The Great War

from War: an Ode And Other Poems, an electronic edition

Queen Alexandra Day


MOTHER-QUEEN, Mother-Queen,

How has thou heard, how hast thou seen

Thy people's woe?

Are there not golden bars between

The high and low?

How hast thou heard? How hast thou seen?

How dost thou know?

What can our lowly sorrow mean

To one so high?

Though thou listen, and though thou lean,

Down from the sky,

Thou canst not tell our sorrow and teen,

Nor hear us sigh.


Throned afar,

On a golden star,

How canst thou guess

What sore distress,

And cold, and hunger, and weeping are?

Were it not better to shut thine eyes

To things beneath thee, and far-away?

Why shouldst thou listen for distant sighs?

'Tis thine to praise, and 'tis theirs to pray;

Thou art a Queen by the Grace of God,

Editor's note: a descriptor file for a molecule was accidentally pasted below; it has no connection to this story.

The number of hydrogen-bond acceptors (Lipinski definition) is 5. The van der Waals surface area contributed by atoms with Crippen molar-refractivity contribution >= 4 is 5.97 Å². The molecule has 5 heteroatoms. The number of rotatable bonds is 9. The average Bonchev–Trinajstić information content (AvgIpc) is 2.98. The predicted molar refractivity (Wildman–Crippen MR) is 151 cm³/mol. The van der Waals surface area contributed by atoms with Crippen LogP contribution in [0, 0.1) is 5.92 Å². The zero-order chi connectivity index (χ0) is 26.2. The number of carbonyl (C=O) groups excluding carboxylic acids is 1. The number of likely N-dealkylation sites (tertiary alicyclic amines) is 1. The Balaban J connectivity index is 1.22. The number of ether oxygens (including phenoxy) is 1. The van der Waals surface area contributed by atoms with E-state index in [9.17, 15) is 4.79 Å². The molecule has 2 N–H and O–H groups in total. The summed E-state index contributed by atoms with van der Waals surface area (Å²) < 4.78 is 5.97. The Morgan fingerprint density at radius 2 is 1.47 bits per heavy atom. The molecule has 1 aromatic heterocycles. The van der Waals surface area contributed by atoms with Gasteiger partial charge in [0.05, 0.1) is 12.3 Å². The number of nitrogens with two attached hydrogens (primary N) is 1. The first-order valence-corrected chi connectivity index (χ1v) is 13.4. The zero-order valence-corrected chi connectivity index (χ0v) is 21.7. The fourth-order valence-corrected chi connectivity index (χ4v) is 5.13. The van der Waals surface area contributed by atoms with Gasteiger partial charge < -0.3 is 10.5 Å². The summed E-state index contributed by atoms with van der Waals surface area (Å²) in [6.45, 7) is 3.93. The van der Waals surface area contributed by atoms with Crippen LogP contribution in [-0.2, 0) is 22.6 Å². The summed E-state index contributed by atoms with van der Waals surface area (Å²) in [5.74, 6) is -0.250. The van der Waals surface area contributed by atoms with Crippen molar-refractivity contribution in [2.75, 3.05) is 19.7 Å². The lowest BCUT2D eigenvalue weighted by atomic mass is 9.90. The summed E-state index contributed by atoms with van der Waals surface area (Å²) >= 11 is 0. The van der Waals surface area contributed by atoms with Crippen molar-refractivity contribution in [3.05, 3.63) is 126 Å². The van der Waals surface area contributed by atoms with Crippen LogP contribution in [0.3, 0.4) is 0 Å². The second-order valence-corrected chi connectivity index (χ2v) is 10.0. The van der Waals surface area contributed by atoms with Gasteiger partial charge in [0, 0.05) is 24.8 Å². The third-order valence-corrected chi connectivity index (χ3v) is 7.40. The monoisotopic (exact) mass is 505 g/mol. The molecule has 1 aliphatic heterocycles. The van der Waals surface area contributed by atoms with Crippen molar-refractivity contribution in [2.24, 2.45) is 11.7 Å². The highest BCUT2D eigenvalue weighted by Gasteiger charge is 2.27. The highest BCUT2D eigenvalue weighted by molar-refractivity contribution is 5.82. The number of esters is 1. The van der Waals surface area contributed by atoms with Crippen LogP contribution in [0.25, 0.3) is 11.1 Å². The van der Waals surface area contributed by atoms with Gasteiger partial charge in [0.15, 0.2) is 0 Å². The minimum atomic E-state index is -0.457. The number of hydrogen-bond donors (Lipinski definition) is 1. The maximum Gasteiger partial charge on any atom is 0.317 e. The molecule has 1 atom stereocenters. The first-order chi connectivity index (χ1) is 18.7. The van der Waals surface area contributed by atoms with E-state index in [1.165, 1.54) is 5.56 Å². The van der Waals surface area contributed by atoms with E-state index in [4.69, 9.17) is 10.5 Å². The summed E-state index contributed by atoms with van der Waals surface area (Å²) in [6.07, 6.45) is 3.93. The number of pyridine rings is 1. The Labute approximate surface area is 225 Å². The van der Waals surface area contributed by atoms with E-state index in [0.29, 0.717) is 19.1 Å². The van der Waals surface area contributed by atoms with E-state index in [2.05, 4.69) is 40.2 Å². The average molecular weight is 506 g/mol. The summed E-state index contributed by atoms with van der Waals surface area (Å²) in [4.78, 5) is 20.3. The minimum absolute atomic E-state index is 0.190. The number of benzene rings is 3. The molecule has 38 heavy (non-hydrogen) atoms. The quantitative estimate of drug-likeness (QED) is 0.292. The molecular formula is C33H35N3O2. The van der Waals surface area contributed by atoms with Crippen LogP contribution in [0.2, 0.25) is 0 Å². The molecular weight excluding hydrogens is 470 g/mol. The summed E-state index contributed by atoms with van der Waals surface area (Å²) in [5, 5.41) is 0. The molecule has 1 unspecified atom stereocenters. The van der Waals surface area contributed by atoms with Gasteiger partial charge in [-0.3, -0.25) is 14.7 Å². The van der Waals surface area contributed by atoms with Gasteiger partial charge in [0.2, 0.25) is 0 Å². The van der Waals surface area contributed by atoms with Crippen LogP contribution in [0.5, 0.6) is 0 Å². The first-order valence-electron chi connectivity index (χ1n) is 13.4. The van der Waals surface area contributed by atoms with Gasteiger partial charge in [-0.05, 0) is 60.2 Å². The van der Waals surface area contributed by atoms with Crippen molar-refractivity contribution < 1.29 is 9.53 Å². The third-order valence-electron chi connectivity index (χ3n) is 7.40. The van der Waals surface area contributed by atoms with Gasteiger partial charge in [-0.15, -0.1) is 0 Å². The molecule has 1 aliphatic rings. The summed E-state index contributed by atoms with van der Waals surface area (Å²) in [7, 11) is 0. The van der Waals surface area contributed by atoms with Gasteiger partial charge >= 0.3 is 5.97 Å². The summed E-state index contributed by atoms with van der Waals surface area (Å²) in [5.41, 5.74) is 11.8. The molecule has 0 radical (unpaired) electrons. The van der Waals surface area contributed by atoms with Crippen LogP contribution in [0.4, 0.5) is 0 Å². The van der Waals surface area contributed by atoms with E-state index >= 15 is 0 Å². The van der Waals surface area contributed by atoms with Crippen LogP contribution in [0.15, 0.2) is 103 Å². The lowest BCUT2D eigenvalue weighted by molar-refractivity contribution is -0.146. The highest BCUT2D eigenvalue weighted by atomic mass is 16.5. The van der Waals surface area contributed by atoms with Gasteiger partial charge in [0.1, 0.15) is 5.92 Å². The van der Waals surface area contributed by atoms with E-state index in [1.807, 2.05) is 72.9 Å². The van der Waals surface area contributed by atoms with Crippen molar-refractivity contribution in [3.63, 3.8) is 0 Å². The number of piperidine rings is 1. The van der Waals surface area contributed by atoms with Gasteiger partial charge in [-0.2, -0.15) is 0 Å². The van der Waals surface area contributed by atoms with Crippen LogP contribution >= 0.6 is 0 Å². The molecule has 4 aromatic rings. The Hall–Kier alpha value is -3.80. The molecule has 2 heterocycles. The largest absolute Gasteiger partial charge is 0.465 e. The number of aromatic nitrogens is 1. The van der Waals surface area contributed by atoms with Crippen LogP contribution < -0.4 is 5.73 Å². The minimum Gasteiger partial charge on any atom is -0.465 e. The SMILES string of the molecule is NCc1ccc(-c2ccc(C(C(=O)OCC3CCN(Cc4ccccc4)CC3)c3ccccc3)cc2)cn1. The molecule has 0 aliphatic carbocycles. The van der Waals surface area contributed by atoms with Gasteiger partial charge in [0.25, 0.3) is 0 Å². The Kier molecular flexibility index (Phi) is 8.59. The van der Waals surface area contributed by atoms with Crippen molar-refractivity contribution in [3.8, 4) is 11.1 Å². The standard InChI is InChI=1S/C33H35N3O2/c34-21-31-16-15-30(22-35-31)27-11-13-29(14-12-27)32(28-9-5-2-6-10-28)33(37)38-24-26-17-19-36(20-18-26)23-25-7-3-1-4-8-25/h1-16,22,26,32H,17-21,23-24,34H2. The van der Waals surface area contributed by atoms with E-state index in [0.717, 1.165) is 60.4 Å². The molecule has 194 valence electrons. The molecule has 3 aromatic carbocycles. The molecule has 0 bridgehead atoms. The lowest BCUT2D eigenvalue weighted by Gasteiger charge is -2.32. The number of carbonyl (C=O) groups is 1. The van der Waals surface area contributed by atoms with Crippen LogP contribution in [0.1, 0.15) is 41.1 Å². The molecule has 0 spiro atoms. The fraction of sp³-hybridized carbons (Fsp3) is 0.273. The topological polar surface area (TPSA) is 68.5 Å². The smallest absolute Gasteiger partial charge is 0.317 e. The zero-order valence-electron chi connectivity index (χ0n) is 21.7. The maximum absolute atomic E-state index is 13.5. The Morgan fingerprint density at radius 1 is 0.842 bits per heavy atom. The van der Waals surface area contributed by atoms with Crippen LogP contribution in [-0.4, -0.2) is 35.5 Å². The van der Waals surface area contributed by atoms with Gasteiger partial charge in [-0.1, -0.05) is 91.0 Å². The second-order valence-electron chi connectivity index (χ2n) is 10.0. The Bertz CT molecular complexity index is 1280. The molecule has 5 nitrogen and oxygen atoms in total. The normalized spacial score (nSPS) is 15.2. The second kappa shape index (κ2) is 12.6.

And the height is high, and the gulf is broad.



Art mother of all the land;

Hast heard and seen,

Canst pity and understand;

And in thy motherly compassion now,

We half forget the crown upon thy brow

And come to thee like children. Queen most fair,

Mother most wise and good,

These garlands of wild roses everywhere

Have bound us in the bonds of brotherhood ;--

Hast brought not only to the hungry food

And solace to Despair,

Hast made us see that even on a throne

Pity and Love are beautifully shown,

And that a queen

Is ne'er more queenly seen

Than when she cometh down to comfort care.


Thy voice is like the bugle-voice of dawn--

The orison

Of many birds and rivers, and thine eyes

Are like the morning beauty of the skies.

Love dawns in thee--sunlight, and song, and dew,

Ideals morning-wise

And morning-true;

Love dawns in thee, and hearts of men awake

To worship Love even for Beauty's sake.

In every heart thy Love and Beauty stir

Beauty and Love. Thou art the harbinger

Of charity, and truth.

Like pinions of an Angel Beautiful

Rippling the peace of a Bethesda pool,

To healing of the people is thy hand

Moving our pity. Mother of the land,

Because thou lovest thou dost understand.